He said: “I think each geography is different. If I think about the North Atlantic, I think the reason we’ve had challenges as an industry, why anyone hasn’t been successful up to this point, is the challenge of the winter. The summer is relatively easy. There’s a very, very strong demand. Everybody makes money in the summer, and then most carriers lose money in the winter.
“It becomes a question then of how much are you losing? Is your winter loss larger than your summer profit or not? So, this is why we are thinking very differently about the coming winter. In pursuing a sun strategy, we’re going to be really changing our network quite a lot, east to west, if you will, across the Atlantic between North America and Europe for the summer, and then very much pointing south and towards some destinations in the winter.”
“I think that that piece is a bit unique,” he continued. “We’ve not seen other carriers do that and change the network so much and what’s interesting is it’s very similar to what we did it at my former airline WestJet, in Canada, where there is the same seasonal dynamic, and the network shifts quite a lot between winter and summer. We’ll be trying that out and pursuing that strategy.
“But I think that there’s always a demand for air travel. It’s important for us to fly also between existing markets that are quite large and to provide a competitive offering.”
Duncan added: “It’s a wonderful product, and we’re able to provide it by keeping the lowest cost base and offering the best fares we can provide and, hopefully, we will also be able to stimulate and grow the market at the same time. And all that’s exciting to me, so I believe there is a path here for us to be successful.
“The whole team at Norse knows what a challenge it is, and I think that’s also how we think of ourselves, as being disruptors. We’re motivated by that challenge.”
With the ever-increasing range of single aisle aircraft such as the Airbus A321LR and XLR, as well as the Boeing 737 MAX with extended range, we are witnessing some low-cost carriers in Europe operating longer and longer segments. Could long-haul, low-cost become more mainstream in just a few years’ time and could it attract more competition?
AeroTime asked Duncan about his views regarding the future of the long-haul, low-cost market, whether he sees other carriers attempting to follow Norse along this path, and how this might affect a wide-body aircraft operator such as Norse Atlantic?
“The one constant in our industry has been the evolution of technology and aircraft and range and so forth. I think we’re going to continue to see evolution and new business models,” Duncan said.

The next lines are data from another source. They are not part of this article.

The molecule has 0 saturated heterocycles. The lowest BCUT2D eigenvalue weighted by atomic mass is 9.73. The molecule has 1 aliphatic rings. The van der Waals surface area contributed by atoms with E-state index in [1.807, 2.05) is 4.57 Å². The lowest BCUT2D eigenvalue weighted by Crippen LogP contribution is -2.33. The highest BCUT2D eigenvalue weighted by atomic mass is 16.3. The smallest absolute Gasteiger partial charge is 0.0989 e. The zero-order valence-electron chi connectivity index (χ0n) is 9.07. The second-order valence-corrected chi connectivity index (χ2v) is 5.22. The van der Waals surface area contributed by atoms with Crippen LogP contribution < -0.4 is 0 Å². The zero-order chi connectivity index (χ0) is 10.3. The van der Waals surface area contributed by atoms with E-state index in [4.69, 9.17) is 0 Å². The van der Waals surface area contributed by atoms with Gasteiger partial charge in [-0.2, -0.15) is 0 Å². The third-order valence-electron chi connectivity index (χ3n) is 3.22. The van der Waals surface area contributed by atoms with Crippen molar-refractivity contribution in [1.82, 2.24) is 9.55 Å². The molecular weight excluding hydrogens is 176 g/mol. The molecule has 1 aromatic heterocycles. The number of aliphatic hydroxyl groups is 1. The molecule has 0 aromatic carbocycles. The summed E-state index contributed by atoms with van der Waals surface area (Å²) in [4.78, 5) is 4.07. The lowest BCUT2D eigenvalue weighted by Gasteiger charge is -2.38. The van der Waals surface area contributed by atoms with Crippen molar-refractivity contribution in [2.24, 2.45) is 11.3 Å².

“I think the XLR [Airbus A321 XLR – ed. note] is a fantastic airplane and has fantastic range, and we’ve been seeing some B737NGs flying across the Atlantic for a number of years and [also] some Airbus operators [flying] the neo. So, I think we’ll continue to see some of that service.
“There’s no question the wide-body product is superior in terms of comfort and so on, with twin aisles, access to lavatories and so forth. So, I think we [will] get a bit of a marketing benefit from that.”
He continued: “The other really big benefit that we get as a wide-body operator, as a 787 operator, over narrow-body [aircraft] is cargo, and cargo is a huge part of our overall offering. And as we are flying to JFK and other big markets these are also big cargo markets and can in some ways help to make a route sustainable for the full year when passenger demand is a little bit weaker. In a narrow-body aircraft, there’s no room for a ULD, a cargo container, they don’t have the payload or the volume to carry cargo.
“There’s probably room for both types [of aircraft] and what we’ve begun to see on the LR [is] service to secondary airports, Stewart for New York or Hamilton, and these are fine airports but they’re not the city center airports.”
He added: “So, I think that we’ll all pursue our different models, and competition is good. We’ll let the consumer choose ultimately what they want to do and how they want to travel.”
Duncan could not be clearer regarding this point. For the foreseeable future Norse Atlantic will remain committed to operating at large airports and this will apply to both sides of the Atlantic.
“We have 282 seats in economy class and 56 seats in our Norse Premium product,” Duncan said. “It’s a lot of seats to fill and it’s very, very challenging to do that from secondary airports. That’s why we operate at airports like [Rome] Fiumicino, [Paris] Charles de Gaulle, JFK, Boston. Maybe we’ll review this over time when our name and our brand are better known, and we have a bigger customer following.
“Secondary and tertiary airports are very challenging with a wide-body aircraft. I think with a narrow-body, it’s a different story.”